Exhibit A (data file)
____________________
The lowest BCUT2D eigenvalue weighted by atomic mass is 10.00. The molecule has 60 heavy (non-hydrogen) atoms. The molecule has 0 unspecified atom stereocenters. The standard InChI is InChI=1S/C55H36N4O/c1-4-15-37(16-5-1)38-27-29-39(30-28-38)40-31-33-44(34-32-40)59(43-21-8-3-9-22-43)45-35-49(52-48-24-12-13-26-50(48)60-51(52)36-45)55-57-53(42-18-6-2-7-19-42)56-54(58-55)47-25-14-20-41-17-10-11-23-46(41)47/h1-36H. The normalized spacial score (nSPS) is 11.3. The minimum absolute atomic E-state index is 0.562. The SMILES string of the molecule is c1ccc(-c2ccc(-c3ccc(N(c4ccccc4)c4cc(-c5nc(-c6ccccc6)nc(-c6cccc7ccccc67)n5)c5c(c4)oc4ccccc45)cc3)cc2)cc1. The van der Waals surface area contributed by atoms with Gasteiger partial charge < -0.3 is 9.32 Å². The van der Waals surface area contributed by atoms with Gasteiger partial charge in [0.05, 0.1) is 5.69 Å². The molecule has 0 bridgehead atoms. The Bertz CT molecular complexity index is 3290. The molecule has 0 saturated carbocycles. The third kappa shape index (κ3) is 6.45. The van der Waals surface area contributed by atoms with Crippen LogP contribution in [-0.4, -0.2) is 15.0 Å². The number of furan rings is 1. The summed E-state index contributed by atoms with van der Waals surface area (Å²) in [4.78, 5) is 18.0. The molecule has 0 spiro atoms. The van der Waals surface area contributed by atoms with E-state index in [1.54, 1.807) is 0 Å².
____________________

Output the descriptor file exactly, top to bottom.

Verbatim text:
The lowest BCUT2D eigenvalue weighted by atomic mass is 10.00. The molecule has 60 heavy (non-hydrogen) atoms. The molecule has 0 unspecified atom stereocenters. The standard InChI is InChI=1S/C55H36N4O/c1-4-15-37(16-5-1)38-27-29-39(30-28-38)40-31-33-44(34-32-40)59(43-21-8-3-9-22-43)45-35-49(52-48-24-12-13-26-50(48)60-51(52)36-45)55-57-53(42-18-6-2-7-19-42)56-54(58-55)47-25-14-20-41-17-10-11-23-46(41)47/h1-36H. The normalized spacial score (nSPS) is 11.3. The minimum absolute atomic E-state index is 0.562. The SMILES string of the molecule is c1ccc(-c2ccc(-c3ccc(N(c4ccccc4)c4cc(-c5nc(-c6ccccc6)nc(-c6cccc7ccccc67)n5)c5c(c4)oc4ccccc45)cc3)cc2)cc1. The van der Waals surface area contributed by atoms with Gasteiger partial charge < -0.3 is 9.32 Å². The van der Waals surface area contributed by atoms with Gasteiger partial charge in [0.05, 0.1) is 5.69 Å². The molecule has 0 bridgehead atoms. The Bertz CT molecular complexity index is 3290. The molecule has 0 saturated carbocycles. The third kappa shape index (κ3) is 6.45. The van der Waals surface area contributed by atoms with Crippen LogP contribution in [-0.4, -0.2) is 15.0 Å². The number of furan rings is 1. The summed E-state index contributed by atoms with van der Waals surface area (Å²) in [4.78, 5) is 18.0. The molecule has 0 spiro atoms. The van der Waals surface area contributed by atoms with E-state index in [1.54, 1.807) is 0 Å².